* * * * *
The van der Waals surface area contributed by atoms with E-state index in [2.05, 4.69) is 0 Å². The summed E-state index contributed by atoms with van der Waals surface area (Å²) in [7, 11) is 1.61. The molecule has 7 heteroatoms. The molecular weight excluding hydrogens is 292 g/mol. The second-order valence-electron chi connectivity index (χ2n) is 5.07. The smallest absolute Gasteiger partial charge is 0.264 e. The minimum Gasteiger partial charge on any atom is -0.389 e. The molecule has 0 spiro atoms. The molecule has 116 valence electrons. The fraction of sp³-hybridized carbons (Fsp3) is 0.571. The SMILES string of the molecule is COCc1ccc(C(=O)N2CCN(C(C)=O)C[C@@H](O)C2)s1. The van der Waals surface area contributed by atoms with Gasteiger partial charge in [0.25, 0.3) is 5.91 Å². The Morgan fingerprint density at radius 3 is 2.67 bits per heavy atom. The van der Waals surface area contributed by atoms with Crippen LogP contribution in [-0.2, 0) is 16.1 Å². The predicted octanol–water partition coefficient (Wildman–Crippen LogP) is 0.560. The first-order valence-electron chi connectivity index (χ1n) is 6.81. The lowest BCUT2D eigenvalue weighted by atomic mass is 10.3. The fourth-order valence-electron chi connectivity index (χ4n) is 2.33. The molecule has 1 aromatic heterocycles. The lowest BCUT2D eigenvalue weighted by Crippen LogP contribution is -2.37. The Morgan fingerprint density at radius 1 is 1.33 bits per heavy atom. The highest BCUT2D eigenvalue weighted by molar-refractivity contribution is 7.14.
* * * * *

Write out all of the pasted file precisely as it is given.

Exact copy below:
The van der Waals surface area contributed by atoms with E-state index in [2.05, 4.69) is 0 Å². The summed E-state index contributed by atoms with van der Waals surface area (Å²) in [7, 11) is 1.61. The molecule has 7 heteroatoms. The molecular weight excluding hydrogens is 292 g/mol. The second-order valence-electron chi connectivity index (χ2n) is 5.07. The smallest absolute Gasteiger partial charge is 0.264 e. The minimum Gasteiger partial charge on any atom is -0.389 e. The molecule has 0 spiro atoms. The molecule has 116 valence electrons. The fraction of sp³-hybridized carbons (Fsp3) is 0.571. The SMILES string of the molecule is COCc1ccc(C(=O)N2CCN(C(C)=O)C[C@@H](O)C2)s1. The van der Waals surface area contributed by atoms with Gasteiger partial charge in [0.25, 0.3) is 5.91 Å². The Morgan fingerprint density at radius 3 is 2.67 bits per heavy atom. The van der Waals surface area contributed by atoms with Crippen LogP contribution in [-0.2, 0) is 16.1 Å². The predicted octanol–water partition coefficient (Wildman–Crippen LogP) is 0.560. The first-order valence-electron chi connectivity index (χ1n) is 6.81. The lowest BCUT2D eigenvalue weighted by atomic mass is 10.3. The fourth-order valence-electron chi connectivity index (χ4n) is 2.33. The molecule has 1 aromatic heterocycles. The lowest BCUT2D eigenvalue weighted by Crippen LogP contribution is -2.37. The Morgan fingerprint density at radius 1 is 1.33 bits per heavy atom. The highest BCUT2D eigenvalue weighted by molar-refractivity contribution is 7.14.